Parashat Yitro: Linking Leadership and the Ten Commandments

Posted on February 2, 2024 by Steve Lieberman

This week’s Torah portion is perhaps the most well-known portion and contains the most powerful and influential writings of any aspect of our Jewish religion and tradition. It is, of course, Parashat Yitro which recounts the giving of the Ten Commandments. While it is beyond my capabilities to impart some new insight into the lessons we can learn from reading, a review of the commentary on this parashah can uncover some tidbits of knowledge that might have not been readily apparent on first reading.

When the rabbis sectioned off the Torah into 54 weekly readings, they had the flexibility to decide where each week’s reading would begin and where it would end. One would think that the events surrounding the giving of the Ten Commandments – the accompanying thunder and lightning, the blaring of trumpets – would be enough to have this parashah stand on its own.

To herald the coming of the Ten Commandments, the rabbis did not start the weekly portion at the base of Mt Sinai as Moses prepared to go up to receive them. Rather, the parashah starts a bit earlier, with a visit by Jethro (or Yitro in Hebrew), Moses’ father-in-law, to the Israelites desert encampment. The parashah begins with the word Yitro, thereby forever naming this monumental section after a non-Jew. An accident that no one realized? I think not. Since nothing written in the Torah was placed there by accident or as filler, we need to look at why this portion begins with Yitro visiting his son-in-law.

Yitro visits with his grandchildren in tow but he is not content to sit out his remaining years as the family patriarch enjoying quality time with his grandchildren. No, upon arriving at the encampment, he sees Moses spending his entire day judging and deciding disputes that have arisen. He wisely recognizes that this is taking a great toll on Moses and detracts from allowing Moses to fulfill his more important function of being the emissary between God and the Israelites.

Thus, one of the first things Yitro does is to counsel Moses that he needs to appoint, from among the Israelites, people of integrity and honesty who will judge fairly.

And in judging fairly, what are the components of such a decision? We need not look further than what comes next in the reading. A belief in the righteousness of God, that one should not swear falsely, that one should not bear false witness, that one should not commit crimes against another. In sum, the moral guidance set out in the Ten Commandments.

Issues of leadership and the teachings of the Ten Commandments were not linked by accident. The Ten Commandments express God’s expectations that the Jewish people must follow for all time. Leaders are to lead honestly, and with compassion. Why do I say compassion? You will recall that the portion opens with Yitro coming to see Moses, along with Moses’ wife Zipporah and their two sons, Eliezer and Gershom, and the Torah provides a translation of Gershom’s name: “I have been a stranger in a strange land.” Just as God showed compassion for the Israelites in freeing them from bondage, a society needs to be created and led by those who show similar compassion to all its inhabitants.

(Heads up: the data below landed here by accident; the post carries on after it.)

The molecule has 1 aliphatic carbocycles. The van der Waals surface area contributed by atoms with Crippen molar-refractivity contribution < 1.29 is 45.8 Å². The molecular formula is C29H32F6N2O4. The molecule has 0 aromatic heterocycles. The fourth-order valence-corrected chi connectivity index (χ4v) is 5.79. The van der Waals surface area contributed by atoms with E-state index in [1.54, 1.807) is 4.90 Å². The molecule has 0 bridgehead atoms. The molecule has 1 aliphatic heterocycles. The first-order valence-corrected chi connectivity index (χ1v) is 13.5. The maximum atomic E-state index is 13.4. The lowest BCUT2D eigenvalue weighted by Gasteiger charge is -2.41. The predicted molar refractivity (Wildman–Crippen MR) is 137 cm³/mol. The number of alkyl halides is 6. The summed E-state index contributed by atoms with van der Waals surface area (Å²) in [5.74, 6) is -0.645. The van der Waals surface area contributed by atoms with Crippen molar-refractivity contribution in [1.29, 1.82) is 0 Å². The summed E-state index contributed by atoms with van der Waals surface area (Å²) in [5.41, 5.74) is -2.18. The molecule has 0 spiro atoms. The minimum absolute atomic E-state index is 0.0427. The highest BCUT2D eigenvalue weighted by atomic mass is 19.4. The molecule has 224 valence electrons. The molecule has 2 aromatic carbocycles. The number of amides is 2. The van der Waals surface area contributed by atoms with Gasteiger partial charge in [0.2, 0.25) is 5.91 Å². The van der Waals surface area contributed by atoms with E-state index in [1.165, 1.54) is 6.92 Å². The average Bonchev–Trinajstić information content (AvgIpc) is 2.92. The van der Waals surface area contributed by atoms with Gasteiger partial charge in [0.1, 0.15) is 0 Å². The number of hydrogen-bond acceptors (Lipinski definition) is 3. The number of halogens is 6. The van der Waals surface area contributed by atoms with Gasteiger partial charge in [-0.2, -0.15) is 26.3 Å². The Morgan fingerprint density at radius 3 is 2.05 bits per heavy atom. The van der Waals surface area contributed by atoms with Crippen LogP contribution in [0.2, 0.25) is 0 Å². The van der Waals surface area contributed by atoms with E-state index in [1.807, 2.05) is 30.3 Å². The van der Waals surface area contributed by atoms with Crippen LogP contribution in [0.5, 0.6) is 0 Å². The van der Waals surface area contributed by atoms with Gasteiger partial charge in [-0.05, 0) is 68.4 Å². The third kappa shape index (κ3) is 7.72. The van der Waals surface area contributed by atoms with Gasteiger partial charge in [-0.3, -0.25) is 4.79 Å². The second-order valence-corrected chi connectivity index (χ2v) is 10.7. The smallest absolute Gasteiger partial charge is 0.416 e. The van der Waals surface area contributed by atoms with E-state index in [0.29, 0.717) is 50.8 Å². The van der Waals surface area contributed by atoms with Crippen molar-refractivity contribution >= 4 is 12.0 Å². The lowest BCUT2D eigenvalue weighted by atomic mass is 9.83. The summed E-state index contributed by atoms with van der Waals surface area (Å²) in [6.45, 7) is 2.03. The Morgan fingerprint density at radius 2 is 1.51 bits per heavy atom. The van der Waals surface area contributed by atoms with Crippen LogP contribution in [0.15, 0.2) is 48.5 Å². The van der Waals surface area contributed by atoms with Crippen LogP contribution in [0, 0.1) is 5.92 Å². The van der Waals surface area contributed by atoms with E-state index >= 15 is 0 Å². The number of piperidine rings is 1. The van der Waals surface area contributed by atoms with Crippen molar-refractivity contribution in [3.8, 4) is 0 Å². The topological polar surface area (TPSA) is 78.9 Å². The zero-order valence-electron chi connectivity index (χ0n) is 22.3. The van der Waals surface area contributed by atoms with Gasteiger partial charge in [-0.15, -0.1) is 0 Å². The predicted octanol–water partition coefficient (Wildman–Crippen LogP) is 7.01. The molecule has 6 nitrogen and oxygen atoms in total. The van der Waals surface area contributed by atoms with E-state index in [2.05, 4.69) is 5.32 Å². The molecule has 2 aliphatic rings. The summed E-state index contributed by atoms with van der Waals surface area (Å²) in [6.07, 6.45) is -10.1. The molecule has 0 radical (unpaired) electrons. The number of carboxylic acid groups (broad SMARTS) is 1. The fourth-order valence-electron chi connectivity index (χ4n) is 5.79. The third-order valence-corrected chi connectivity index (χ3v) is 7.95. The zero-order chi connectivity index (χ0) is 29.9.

There cannot be a gap between leadership and the values that a society espouses. These must work hand-in-hand. Leaders implement our values for the benefit of all.

The Ten Commandments were not given so they would only guide the actions of Jews. The teachings are universal. The Ten Commandments were not given once the Israelites reached the homeland of Israel so one could argue that they were designed only to be followed within its border. No, rather, they were given in the desert, an area belonging to no one people or nation. We are also told that those gathered at Mt Sinai included the generations yet to be born so that we all, too, would hear these words. These commandments were given in a place no could call home and are found in a portion named for a non-Jew. What more can be needed to show that they were meant to be universal truths, belonging not to a few but to everyone?

While Moses was caught up in the idea that only he could solve the daily problems facing the Israelites, we learn that the real strength of leadership comes from listening, sharing, and working together to achieve a common goal. Society gains when leaders, instead of being focused on their own individual pursuits, have the courage and humility to recognize when change is needed and the wisdom to follow wise counsel.

May those who choose to lead us and are in a position of power act accordingly.


Steve Lieberman

Guest Service Leader